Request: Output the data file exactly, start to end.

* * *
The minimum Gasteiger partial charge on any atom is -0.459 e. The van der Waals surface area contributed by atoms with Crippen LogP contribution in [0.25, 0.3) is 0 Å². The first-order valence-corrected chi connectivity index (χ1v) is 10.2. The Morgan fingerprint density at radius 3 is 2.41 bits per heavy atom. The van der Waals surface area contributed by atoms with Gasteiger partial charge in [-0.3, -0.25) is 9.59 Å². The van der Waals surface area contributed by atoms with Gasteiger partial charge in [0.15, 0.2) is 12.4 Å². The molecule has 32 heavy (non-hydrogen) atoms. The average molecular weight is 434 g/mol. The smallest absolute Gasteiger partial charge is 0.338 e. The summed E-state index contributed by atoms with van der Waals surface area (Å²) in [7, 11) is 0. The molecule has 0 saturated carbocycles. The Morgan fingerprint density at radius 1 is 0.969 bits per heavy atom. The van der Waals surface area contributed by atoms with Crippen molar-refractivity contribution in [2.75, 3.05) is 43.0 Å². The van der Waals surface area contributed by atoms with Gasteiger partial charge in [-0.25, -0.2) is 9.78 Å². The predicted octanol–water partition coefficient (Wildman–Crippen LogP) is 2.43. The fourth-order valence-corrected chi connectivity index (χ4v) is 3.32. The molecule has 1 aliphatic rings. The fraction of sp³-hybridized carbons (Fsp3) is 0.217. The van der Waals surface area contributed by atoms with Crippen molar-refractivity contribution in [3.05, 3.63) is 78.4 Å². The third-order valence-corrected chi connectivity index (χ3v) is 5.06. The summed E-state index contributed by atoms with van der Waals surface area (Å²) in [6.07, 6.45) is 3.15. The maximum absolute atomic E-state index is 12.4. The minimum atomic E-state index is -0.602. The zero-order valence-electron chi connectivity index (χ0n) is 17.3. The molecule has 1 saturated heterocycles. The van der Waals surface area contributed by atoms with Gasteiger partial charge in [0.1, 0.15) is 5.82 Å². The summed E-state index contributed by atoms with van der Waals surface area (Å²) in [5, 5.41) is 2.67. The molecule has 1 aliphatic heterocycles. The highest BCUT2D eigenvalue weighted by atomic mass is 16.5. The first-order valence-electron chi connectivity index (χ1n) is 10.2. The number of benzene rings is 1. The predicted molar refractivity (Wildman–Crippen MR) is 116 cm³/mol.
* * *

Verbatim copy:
The minimum Gasteiger partial charge on any atom is -0.459 e. The van der Waals surface area contributed by atoms with Crippen LogP contribution in [0.25, 0.3) is 0 Å². The first-order valence-corrected chi connectivity index (χ1v) is 10.2. The Morgan fingerprint density at radius 3 is 2.41 bits per heavy atom. The van der Waals surface area contributed by atoms with Gasteiger partial charge in [-0.3, -0.25) is 9.59 Å². The van der Waals surface area contributed by atoms with Gasteiger partial charge in [0.15, 0.2) is 12.4 Å². The molecule has 32 heavy (non-hydrogen) atoms. The average molecular weight is 434 g/mol. The smallest absolute Gasteiger partial charge is 0.338 e. The summed E-state index contributed by atoms with van der Waals surface area (Å²) in [7, 11) is 0. The molecule has 0 saturated carbocycles. The Morgan fingerprint density at radius 1 is 0.969 bits per heavy atom. The van der Waals surface area contributed by atoms with Crippen molar-refractivity contribution in [2.75, 3.05) is 43.0 Å². The van der Waals surface area contributed by atoms with Gasteiger partial charge in [-0.25, -0.2) is 9.78 Å². The predicted octanol–water partition coefficient (Wildman–Crippen LogP) is 2.43. The fourth-order valence-corrected chi connectivity index (χ4v) is 3.32. The molecule has 1 aliphatic rings. The fraction of sp³-hybridized carbons (Fsp3) is 0.217. The van der Waals surface area contributed by atoms with Crippen molar-refractivity contribution in [3.05, 3.63) is 78.4 Å². The third-order valence-corrected chi connectivity index (χ3v) is 5.06. The summed E-state index contributed by atoms with van der Waals surface area (Å²) in [6.07, 6.45) is 3.15. The maximum absolute atomic E-state index is 12.4. The minimum atomic E-state index is -0.602. The zero-order valence-electron chi connectivity index (χ0n) is 17.3. The molecule has 1 saturated heterocycles. The van der Waals surface area contributed by atoms with Gasteiger partial charge in [0.1, 0.15) is 5.82 Å². The summed E-state index contributed by atoms with van der Waals surface area (Å²) in [5, 5.41) is 2.67. The molecule has 1 aliphatic heterocycles. The highest BCUT2D eigenvalue weighted by atomic mass is 16.5. The first-order valence-electron chi connectivity index (χ1n) is 10.2. The number of benzene rings is 1. The predicted molar refractivity (Wildman–Crippen MR) is 116 cm³/mol.